One last thought, this after seeing a lovely French film called “The Diving Bell and the Butterfly” (2008, directed by Julian Schnabel). Based on the memoir by Jean-Dominique Bauby, it portrays life for the editor-in-chief of Elle Magazine after he has a massive stroke that leaves him paralyzed with a condition called ‘locked-in syndrome.’ Only one eye and its eyelid are capable of movement. The film begins with the paralysis and takes us through the superhuman efforts by speech therapists and Bauby himself to fashion a system, using blinks of that one eye, to communicate, one letter at a time. Incredibly, not only does Bauby learn how to “say” what he wants and feels, but he is able, after years of effort, to write an entire book, the memoir Le scaphandre et le papillon upon which the film is based. The film takes us through the gamut of emotions, from the initial horror at feeling Bauby’s paralysis (everything is shot through his point of view), to awe and triumph at his eventual publishing success, shortly after which he dies from pneumonia.

What strikes one, aside from the emotions generated, is how different this “medical” story is from our comparable American ones. There is not one technical shot of his brain, or a CT scan, or a bloody, dramatic crisis requiring noble doctors with advanced technology and techniques to save him. The physicians, indeed, are hardly seen, and when they are, they appear as grotesques who sew Bauby’s one non-seeing eye closed. The heroes, if they can be called that, are the therapists, especially the speech therapist. In fact, the person who takes Bauby’s dictation is an editor from his magazine who is sent by the acting head of Elle to help him. She learns how to interpret his blinks, and stays with him as devoted amanuensis to the very end. And what we are left with is not the superhuman capacity of doctors and technologies, as in TV shows like “Grey’s Anatomy” or “ER,” but rather the eminently human capacity of language and story telling, the courage and indomitable spirit of humans helping each other despite all odds. It is a telling difference I think—in cultures, in views of what matters, what’s important in life, and where one seeks salvation. In America, it seems, salvation is always sought via some miraculous new technology; in France, at least in this film, via humans and their capacity for an interior life that matters, no matter how apparently ruined the external circumstances.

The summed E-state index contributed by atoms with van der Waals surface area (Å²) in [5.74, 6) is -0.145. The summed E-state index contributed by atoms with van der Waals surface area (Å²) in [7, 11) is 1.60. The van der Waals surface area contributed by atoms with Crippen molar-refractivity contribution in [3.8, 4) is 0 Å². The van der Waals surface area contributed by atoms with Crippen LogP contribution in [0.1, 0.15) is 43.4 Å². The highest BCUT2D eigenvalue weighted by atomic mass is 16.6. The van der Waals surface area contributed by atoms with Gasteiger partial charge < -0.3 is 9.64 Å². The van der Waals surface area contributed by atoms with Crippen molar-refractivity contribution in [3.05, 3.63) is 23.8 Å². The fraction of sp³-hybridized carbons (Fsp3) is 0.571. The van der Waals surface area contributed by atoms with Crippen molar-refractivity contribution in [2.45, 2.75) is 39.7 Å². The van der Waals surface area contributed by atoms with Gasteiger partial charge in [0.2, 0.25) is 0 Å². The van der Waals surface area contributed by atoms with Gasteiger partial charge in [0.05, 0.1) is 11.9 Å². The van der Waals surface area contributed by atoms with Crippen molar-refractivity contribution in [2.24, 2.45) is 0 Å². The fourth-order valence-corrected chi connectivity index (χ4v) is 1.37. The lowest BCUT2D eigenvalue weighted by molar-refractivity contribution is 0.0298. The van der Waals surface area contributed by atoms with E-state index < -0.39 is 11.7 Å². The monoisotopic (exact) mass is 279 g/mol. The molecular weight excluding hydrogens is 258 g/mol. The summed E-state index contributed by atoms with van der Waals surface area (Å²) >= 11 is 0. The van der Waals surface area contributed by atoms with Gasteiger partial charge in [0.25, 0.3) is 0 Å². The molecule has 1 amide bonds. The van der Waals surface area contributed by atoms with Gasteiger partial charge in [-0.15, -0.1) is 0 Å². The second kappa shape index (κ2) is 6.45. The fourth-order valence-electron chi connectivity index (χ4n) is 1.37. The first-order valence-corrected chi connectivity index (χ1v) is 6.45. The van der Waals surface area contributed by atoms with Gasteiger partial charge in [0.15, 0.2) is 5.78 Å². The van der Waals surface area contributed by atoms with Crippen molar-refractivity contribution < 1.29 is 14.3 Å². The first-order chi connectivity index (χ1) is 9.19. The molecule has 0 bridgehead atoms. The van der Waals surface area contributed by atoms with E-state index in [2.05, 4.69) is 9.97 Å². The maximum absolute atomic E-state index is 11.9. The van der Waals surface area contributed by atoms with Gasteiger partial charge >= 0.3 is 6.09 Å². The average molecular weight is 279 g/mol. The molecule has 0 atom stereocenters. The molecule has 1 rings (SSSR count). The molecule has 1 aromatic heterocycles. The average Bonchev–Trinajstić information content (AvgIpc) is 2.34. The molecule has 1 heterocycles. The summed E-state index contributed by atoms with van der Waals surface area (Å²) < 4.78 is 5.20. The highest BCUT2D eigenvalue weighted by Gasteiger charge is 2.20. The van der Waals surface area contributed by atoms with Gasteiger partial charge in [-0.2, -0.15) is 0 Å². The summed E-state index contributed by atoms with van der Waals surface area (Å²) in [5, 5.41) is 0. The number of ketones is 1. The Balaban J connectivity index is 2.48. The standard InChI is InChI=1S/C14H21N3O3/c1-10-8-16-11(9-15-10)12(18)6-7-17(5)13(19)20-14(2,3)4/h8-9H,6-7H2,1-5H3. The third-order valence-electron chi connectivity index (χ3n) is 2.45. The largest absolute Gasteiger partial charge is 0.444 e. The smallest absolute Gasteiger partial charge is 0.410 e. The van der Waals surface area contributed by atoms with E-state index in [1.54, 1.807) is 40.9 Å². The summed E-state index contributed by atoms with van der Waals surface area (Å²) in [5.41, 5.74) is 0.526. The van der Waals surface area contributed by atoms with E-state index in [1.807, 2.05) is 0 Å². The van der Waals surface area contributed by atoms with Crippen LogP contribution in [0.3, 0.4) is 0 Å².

Lawrence DiStasi